The Chicago Cubs were eliminated from the postseason last week, dropping both games of their best-of-three series against the Miami Marlins. Naturally, the Cubs are now turning their attention toward the future. That doesn't mean just what the roster will look like come spring, however; it also means whether team president Theo Epstein will remain in place for the long haul.

The answer there is likely that Epstein is done after the 2021 season with the Cubs, but he definitely seems on board for the 2021 season. His contract runs through next season and he is not expected to ask for an extension. Epstein spoke in a press conference Monday at length about the situation and multiple times referenced his past thoughts that after about 10 years an executive needs to move on for the betterment of everyone involved. Via The Athletic

"I've been transparent about my feeling that after a certain period of time, there can be real benefit for both an individual leader and for the organization for some change," Epstein said. "I've not backed away (from that idea). I mentioned it the first day I was a Cub, and again when I signed my second contract. I'm not going to run away from those feelings, but I am also as invested in the Chicago Cubs as our leader in baseball operations today as I was at any point in the last nine years.

"I woke up this morning thinking about how we can improve for next year and position ourselves for long-term success. But given the things I'm on record with about the benefits of change at a certain point, it just means that you have to be smart in discussing the timing and nature of a transition because it's inevitable at some point.

"My expectation is that I'll be here. And my expectation also is that I'm going to do whatever is best for the Cubs every day. That means being thoughtful about a transition whenever that may come. But I'm focused on the 2021 Cubs and how to position ourselves for long-term success."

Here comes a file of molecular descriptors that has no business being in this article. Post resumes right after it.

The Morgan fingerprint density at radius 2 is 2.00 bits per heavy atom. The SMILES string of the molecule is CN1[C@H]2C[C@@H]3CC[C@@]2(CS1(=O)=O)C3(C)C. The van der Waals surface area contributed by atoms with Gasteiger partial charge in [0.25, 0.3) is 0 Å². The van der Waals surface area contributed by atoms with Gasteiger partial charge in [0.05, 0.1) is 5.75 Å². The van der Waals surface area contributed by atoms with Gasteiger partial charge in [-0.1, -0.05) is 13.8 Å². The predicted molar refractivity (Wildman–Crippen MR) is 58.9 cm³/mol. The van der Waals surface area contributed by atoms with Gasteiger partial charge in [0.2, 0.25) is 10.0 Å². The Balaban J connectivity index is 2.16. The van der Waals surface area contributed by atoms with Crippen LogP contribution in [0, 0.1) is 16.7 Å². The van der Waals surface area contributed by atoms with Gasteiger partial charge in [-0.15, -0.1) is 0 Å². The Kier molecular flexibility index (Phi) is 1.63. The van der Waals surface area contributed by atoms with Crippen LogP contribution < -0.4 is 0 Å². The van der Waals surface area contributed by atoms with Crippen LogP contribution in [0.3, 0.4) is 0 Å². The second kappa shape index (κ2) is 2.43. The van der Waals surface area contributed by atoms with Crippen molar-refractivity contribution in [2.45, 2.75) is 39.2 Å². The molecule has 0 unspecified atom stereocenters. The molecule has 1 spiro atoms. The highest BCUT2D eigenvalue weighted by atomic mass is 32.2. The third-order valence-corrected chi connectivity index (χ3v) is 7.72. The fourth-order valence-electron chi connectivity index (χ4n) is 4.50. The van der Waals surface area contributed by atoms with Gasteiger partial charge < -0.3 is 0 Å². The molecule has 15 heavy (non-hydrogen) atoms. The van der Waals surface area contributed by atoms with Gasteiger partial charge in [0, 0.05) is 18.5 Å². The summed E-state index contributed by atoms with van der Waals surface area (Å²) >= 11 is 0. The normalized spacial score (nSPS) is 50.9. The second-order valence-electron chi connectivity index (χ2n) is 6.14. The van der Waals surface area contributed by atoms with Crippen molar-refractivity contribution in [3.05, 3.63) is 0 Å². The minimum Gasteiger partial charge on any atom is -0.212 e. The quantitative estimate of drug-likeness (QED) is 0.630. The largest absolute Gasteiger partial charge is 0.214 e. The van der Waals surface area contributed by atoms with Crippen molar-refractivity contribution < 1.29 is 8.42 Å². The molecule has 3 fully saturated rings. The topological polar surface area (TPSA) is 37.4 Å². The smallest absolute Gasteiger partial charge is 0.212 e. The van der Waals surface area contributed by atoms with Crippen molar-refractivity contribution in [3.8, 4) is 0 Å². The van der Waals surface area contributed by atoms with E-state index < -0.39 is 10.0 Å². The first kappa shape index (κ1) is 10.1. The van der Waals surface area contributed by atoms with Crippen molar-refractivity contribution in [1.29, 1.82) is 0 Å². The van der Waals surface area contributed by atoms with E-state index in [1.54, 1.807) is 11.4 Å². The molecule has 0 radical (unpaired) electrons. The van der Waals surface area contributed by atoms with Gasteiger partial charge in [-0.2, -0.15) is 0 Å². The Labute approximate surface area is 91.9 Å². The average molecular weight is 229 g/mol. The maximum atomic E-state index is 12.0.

Epstein has been the Cubs' top executive since October 2011. When he left the Red Sox he explained that the move was in part because of a philosophy he picked up from longtime 49ers coach Bill Walsh. Walsh believed that coaches and executives benefitted from a change of scenery every decade. In that sense, he's running right on schedule.

Should Epstein remain interested in running a team after he departs the Cubs, he's likely to have any number of suitors. He's one of the most accomplished executives in the game, having won the World Series with both the Red Sox and the Cubs. Let's also make clear he's made plenty of money and could take some time off in the immediate aftermath of leaving the Cubs. 

As for the Cubs, it's anyone's guess as to what their transition plan looks like. General manager Jed Hoyer is a longtime friend and colleague of Epstein, but it seems unlikely that Epstein's departure would impact his job security given his track record and his reputation around the game. Epstein discussed Hoyer specifically in the press conference: 

"We've only had general discussions about a potential transition, whenever that may be," Epstein said. "Nothing specific. Obviously, now's the time. To be thoughtful about it, you do have to start getting more specific and making some more decisions. But Jed is someone who's been a huge part of the success here at the Cubs and at the Red Sox before that. He's also someone who's already been a successful No. 1 in baseball operations when he served as the general manager of the Padres.

"I recognize those qualities and everything that he brings to the table and how much he's done for this organization. And Tom and the Ricketts family do, too. That's obviously a factor when you start to set out and discuss what a transition might look like. But have there been any decisions made or is there any firm succession plan or transition plan in place? No, those are exactly the things that we have to talk about moving forward. But we're lucky to have Jed, and I think that's universally recognized around here."

Moving toward the new year, however, it seems like the Cubs still have their dynamic duo of Epstein (president) and Hoyer (GM) as the top decision makers concerning baseball operations.